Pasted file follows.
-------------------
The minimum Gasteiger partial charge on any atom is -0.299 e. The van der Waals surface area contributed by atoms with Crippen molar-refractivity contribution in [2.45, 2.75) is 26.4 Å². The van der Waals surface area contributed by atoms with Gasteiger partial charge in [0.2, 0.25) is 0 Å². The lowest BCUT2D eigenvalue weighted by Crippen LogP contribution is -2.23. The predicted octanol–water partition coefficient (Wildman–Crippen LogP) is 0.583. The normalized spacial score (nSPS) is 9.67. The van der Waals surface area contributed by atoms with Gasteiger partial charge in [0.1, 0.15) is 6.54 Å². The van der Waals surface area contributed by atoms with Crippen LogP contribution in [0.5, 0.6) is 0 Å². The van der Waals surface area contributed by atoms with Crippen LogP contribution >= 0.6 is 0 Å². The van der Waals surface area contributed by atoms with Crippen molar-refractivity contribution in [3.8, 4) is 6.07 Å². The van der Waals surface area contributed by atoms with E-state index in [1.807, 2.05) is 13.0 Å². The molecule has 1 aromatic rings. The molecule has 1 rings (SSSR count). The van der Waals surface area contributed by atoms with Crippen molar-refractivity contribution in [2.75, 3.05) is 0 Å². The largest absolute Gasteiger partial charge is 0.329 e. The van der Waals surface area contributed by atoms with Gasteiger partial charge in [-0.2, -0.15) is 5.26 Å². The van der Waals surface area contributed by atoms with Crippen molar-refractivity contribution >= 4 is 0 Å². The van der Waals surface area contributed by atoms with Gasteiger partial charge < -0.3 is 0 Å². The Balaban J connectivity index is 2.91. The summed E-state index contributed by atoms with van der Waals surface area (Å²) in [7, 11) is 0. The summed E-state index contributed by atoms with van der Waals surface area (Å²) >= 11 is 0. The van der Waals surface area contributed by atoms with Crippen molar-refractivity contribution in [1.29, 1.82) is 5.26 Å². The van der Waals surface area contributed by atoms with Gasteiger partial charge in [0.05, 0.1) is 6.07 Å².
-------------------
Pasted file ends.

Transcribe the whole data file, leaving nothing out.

The minimum Gasteiger partial charge on any atom is -0.299 e. The van der Waals surface area contributed by atoms with Crippen molar-refractivity contribution in [2.45, 2.75) is 26.4 Å². The van der Waals surface area contributed by atoms with Gasteiger partial charge in [0.2, 0.25) is 0 Å². The lowest BCUT2D eigenvalue weighted by Crippen LogP contribution is -2.23. The predicted octanol–water partition coefficient (Wildman–Crippen LogP) is 0.583. The normalized spacial score (nSPS) is 9.67. The van der Waals surface area contributed by atoms with Gasteiger partial charge in [0.1, 0.15) is 6.54 Å². The van der Waals surface area contributed by atoms with Crippen LogP contribution in [0.5, 0.6) is 0 Å². The van der Waals surface area contributed by atoms with Crippen LogP contribution >= 0.6 is 0 Å². The van der Waals surface area contributed by atoms with Crippen molar-refractivity contribution in [3.8, 4) is 6.07 Å². The van der Waals surface area contributed by atoms with E-state index in [1.807, 2.05) is 13.0 Å². The molecule has 1 aromatic rings. The molecule has 1 rings (SSSR count). The van der Waals surface area contributed by atoms with Crippen molar-refractivity contribution in [2.75, 3.05) is 0 Å². The largest absolute Gasteiger partial charge is 0.329 e. The van der Waals surface area contributed by atoms with Gasteiger partial charge in [-0.2, -0.15) is 5.26 Å². The van der Waals surface area contributed by atoms with Crippen molar-refractivity contribution >= 4 is 0 Å². The van der Waals surface area contributed by atoms with Gasteiger partial charge < -0.3 is 0 Å². The Balaban J connectivity index is 2.91. The summed E-state index contributed by atoms with van der Waals surface area (Å²) in [7, 11) is 0. The summed E-state index contributed by atoms with van der Waals surface area (Å²) >= 11 is 0. The van der Waals surface area contributed by atoms with Crippen molar-refractivity contribution in [1.29, 1.82) is 5.26 Å². The van der Waals surface area contributed by atoms with Gasteiger partial charge in [0.05, 0.1) is 6.07 Å².